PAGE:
Our expertise extends across behavioural, population, community, and evolutionary ecology, engaging with the most pressing conservation issues. Our work is already making a difference to marine protected areas (MPAs), bycatch mitigation, sustainable aquaculture, and renewable energy.
By putting marine conservation at the heart of our research, we are committed to raising the extent of marine protected areas globally as a tool to increase biodiversity, preserve fish populations and fight the global climate crisis.
We have been instrumental in the movement to help create a global network of MPAs, known as the 30x30 campaign. With only 2.7% of the ocean classified as a highly protected zone, 30x30 is calling on governments and world leaders to urgently increase the level of protection for marine environments to preserve life on Earth.
Our work includes on-the-ground, local community engagement to improve understanding of MPA quality and if they are delivering effective conservation.
Our researchers use a range of technologies and innovative methods to fill data gaps and characterise the spatial ecology, distribution, population status and threats to marine vertebrates. In tandem, socio-economic studies considered the needs of user groups and how their needs can be encompassed in marine planning. We are embedded in national agencies to ensure both scientific evidence and international best practice inform new legislation to protect the natural environment.
Over the last decade we’ve helped to create 495,000 km2 of MPAs, - equivalent to 70 million football pitches, in Ascension Island, Gabon, the Republic of Congo and the Ivory Coast and are continually working to build the evidence needed to underpin transformational changes in environmental policy. Specifically, our work with Gabon Bleu has played a significant role in creating nine new national parks and 11 aquatic reserves covering 56,000km². Gabon’s MPAs have become an exemplar model for many other countries.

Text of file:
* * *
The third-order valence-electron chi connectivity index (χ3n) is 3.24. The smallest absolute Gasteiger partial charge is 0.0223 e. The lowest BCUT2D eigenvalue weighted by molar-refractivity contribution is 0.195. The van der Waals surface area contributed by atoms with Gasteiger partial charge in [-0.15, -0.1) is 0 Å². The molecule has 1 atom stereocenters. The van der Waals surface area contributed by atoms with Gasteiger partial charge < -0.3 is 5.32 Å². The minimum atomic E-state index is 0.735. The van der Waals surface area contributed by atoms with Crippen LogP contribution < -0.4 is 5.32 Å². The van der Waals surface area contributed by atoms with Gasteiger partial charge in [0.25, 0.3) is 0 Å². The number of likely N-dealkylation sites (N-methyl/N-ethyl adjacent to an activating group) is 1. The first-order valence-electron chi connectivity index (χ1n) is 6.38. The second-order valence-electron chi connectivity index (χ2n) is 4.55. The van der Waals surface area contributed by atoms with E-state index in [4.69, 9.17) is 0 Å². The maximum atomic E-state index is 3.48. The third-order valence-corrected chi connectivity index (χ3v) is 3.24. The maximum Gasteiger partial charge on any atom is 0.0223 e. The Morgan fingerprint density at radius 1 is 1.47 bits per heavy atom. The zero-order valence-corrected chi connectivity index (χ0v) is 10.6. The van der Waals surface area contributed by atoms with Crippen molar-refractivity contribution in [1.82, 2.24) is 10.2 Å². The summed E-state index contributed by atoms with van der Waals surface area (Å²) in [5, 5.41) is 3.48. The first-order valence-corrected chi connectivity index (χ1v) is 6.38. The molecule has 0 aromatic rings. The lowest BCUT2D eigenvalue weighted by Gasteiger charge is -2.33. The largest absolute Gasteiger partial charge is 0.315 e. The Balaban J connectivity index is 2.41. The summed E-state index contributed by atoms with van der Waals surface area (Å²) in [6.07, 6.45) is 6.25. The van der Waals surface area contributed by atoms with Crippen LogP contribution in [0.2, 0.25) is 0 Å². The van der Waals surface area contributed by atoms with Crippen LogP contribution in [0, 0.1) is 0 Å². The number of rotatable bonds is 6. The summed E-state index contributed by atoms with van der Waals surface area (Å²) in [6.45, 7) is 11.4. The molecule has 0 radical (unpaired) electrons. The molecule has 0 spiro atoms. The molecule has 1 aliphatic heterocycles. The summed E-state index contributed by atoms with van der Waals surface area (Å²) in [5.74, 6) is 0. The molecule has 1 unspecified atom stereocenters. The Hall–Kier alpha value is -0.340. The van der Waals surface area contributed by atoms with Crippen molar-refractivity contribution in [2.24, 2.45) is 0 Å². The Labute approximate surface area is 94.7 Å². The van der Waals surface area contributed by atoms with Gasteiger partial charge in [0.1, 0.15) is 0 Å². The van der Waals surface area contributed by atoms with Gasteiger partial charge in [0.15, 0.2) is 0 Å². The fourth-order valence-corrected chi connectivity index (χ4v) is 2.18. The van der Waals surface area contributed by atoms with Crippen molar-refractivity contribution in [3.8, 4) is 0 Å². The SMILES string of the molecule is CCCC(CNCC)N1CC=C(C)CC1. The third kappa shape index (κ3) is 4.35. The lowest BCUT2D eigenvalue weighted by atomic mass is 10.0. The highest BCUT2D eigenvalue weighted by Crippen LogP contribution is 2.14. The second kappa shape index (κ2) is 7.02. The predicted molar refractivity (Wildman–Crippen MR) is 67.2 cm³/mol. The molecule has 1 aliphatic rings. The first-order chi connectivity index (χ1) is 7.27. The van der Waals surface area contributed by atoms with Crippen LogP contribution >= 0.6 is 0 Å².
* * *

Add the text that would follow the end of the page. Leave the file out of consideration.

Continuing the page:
We’ve worked with industry to drive innovations such as SharkGuard, an exciting technology developed in conjunction with Fishtek Marine to keep sharks and rays away from longline fishing hooks. The study demonstrates that the device can reduce bycatch of blue sharks by 91% and stingrays by 71%. We’ve also successfully demonstrated that LED lights on floating gillnets can cut bycatch of sea turtles by more than 70%. We’re also researching how seabirds in Southern Africa are affected by anthropogenic and environmental changes, studying penguin population dynamics on Robben Island.
Our international collaborations with academics, NGOs such as the Blue Marine Foundation, Marine Conservation Society, Wildlife Conservation Society, Zoological Society of London and the Governments of Ascension Island, Congo, Gabon and the Maldives continue to develop.
It’s a way of working that also generates practical outcomes, working with local communities and NGOs to answer questions and co-create effective solutions.
This is impact-driven marine conservation for a healthier planet.